Reviews: The Drop Edge of Yonder

The Drop Edge of YonderPoisoned Pen Press
Hardcover, ISBN: 1-59058-446-5, $24.95 US, 228pp

Large Print Trade pbk, ISBN: 1-59058-447-3, $22.95 US, 304pp

Casey’s mellow third Alafair Tucker whodunit is as laid-back as its 1914 Oklahoma setting. Alafair, farmer’s wife and busy mother to a flock of youngsters, searches grimly for a killer after mysterious gunmen shoot her brother-in-law Bill McBride and abduct and rape Laura Ross, Bill’s fiancee, while they’re out riding with Alafair’s daughters, Mary and Ruth. Mary, who suffered a head injury from a stray bullet, struggles to remember a ‘mighty important thought’ that might help identify the miscreants. Even the Tuckers’ once trusted farm hands, Kurt and Micah, fall under suspicion as another attempt is made to end Laura’s life. Cousin Scott, the sheriff, is leaving no stone unturned in his official investigation, but he’s quietly confident that Alafair will use her skills and intuition to ferret out a solution. Casey gives convincing voice to the early Midwest much as Sharyn McCrumb does for her Appalachians, including period recipes that help to convey the literal flavor of the era.” Publishers Weekly, July 9, 2007

“…With an uncanny knack for solving mysteries, the fiercely protective Alafair almost loses her life in the final confrontation with the killer. In this third in a series, set on a farm in 1914 Oklahoma, Casey lovingly protrays the Tuckers’ close extended family, immersing the reader in both the domestic aspects and the harsh realities of everyday farm life.” Sue O’Brien for Booklist Magazine

Casey’s books are a very enjoyable, and indeed, believable combination of historical background and amateur protagonist. As in prior offerings, she layers her narrative with colorful turns of phrase, and provides an after word with mouth watering recipes. And although Alafair’s psychic abilities to ‘tune in’ to her subtle knowledge of personalities and events are a part of the story, there is no ‘woo-woo’ factor here. Instead, Alafair is presented as an insightful, intelligent woman, a strong and loving mother to her children, and a character to look forward to reading bout in the future!” Woodstockreviews for CrimeSpree Magazine (9/07)

“Ths is such an enjoyable book that the last chapter comes far too quickly. The mystery behind the murder of Billy is indeed a puzzle until the very end. But there are also poignant stories about Alafair’s family. … One of her boys turns 18, and for this family that is the most special birthday. They tell what they wish for their son’s future, but most importantly, he tells them what he wants to accomplish as an adult. … The reader learns about their farm, with horses, cows, chickens, a not so nice rooster, and a cotton field that needs picking every year. …The Drop Edge of Yonder is one of those exceptional books that can be savored now and when read again will retain much of its wonder and joy. It’s one of the best mysteries of the year.” Mysterious Reviews at www.mysteriousreviews.com, November 2007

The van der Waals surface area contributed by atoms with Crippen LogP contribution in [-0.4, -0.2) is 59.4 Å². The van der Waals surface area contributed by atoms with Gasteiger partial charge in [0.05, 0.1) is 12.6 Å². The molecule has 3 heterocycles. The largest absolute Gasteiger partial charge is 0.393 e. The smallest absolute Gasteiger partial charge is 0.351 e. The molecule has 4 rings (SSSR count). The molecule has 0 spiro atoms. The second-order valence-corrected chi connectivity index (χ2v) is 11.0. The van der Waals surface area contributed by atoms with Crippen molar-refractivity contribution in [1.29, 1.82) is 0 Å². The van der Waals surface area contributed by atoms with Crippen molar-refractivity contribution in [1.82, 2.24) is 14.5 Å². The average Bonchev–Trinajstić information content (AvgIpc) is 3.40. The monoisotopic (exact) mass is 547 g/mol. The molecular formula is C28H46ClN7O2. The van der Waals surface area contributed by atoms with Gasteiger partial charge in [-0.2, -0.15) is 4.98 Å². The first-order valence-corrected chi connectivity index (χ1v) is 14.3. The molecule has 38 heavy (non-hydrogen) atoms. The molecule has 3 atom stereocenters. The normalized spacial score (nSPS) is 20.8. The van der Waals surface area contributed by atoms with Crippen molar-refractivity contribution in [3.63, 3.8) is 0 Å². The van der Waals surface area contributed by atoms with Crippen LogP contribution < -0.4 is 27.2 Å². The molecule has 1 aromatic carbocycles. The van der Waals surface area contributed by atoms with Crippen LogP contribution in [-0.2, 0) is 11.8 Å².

As with the previous Tucker tales, the atmosphere is incredible so much so that the audience will believe they are spending the summer of 1914 on the Tucker farm. The whodunit is cleverly devised as Alafair knows Mary has the truth if she can only remember. Fans of historical mysteries will appreciate this supurb Sooner story as it is Oklahoma just before WWI that makes Donis Casey’s saga an excellent read.” Harriet Klausner for Book Review Forum

“Donis Casey has done it again. She has created a simple masterpiece … The Drop Edge of Yonder is a wonderful book and Ms. Casey has outdone herself, again, simply by drawing on the stories which have come down in her family through the generations, and bringing them to life again for the rest of us who were not lucky enough to live in that era and time. …this story is brilliant and gripping and a mystery worth all of your attention.” – Claudia VanLydegraf for Myshelf.com, 2007.

“Here is a warm and loving story about close families in Eastern Oklahoma. Some are Indian, some are mixed, and it makes no difference to the story. …Alafair has a large family, each of the children are shown as individuals, and she is a charming character. I really like this book. It is not formulaic, but is a neat slice of life in that community.” Mysterious Women, A Quarterly Newsletter for Fans of Women Mystery Writers, 2007, Vol. 3

“…This is the author’s third book, the first that I have read. I must preface my remarks by noting that I am not normally a fan of historicals, but this convinced me to judge each book on its own merits. There is a simplicity to the characters’ lives that wonderfully conforms to the time and place. There are interesting graphic descriptions of cotton harvesting and cooking for the pickers. The motive for the attacks was slow to emerge, but most compelling when it did. It was extremely well-written, and was very much helped along by the inclusion of a family tree for the extended family that is at the heart of the story.” Eden Embler for I Love a Mystery Newsletter at www.iloveamsterynewsletter.com, Nov. 2007

“…It’s like having a nice visit with my grandmother whom I miss very much. I love it! The covers are great too! … I hope that Ms. Casey has planned many more Alafair Tucker mysteries.” www.myrandomactsofreading.blogspot.com/2007/10

This is a heart wrenching story that will grip you from the first page to the end. I think this is the first story that had me crying before the first chapter started good. Donis Casey proves once again that she is a master story teller. http://sherryswebofmurder.blogspot.com/p/reviews.html July 2011

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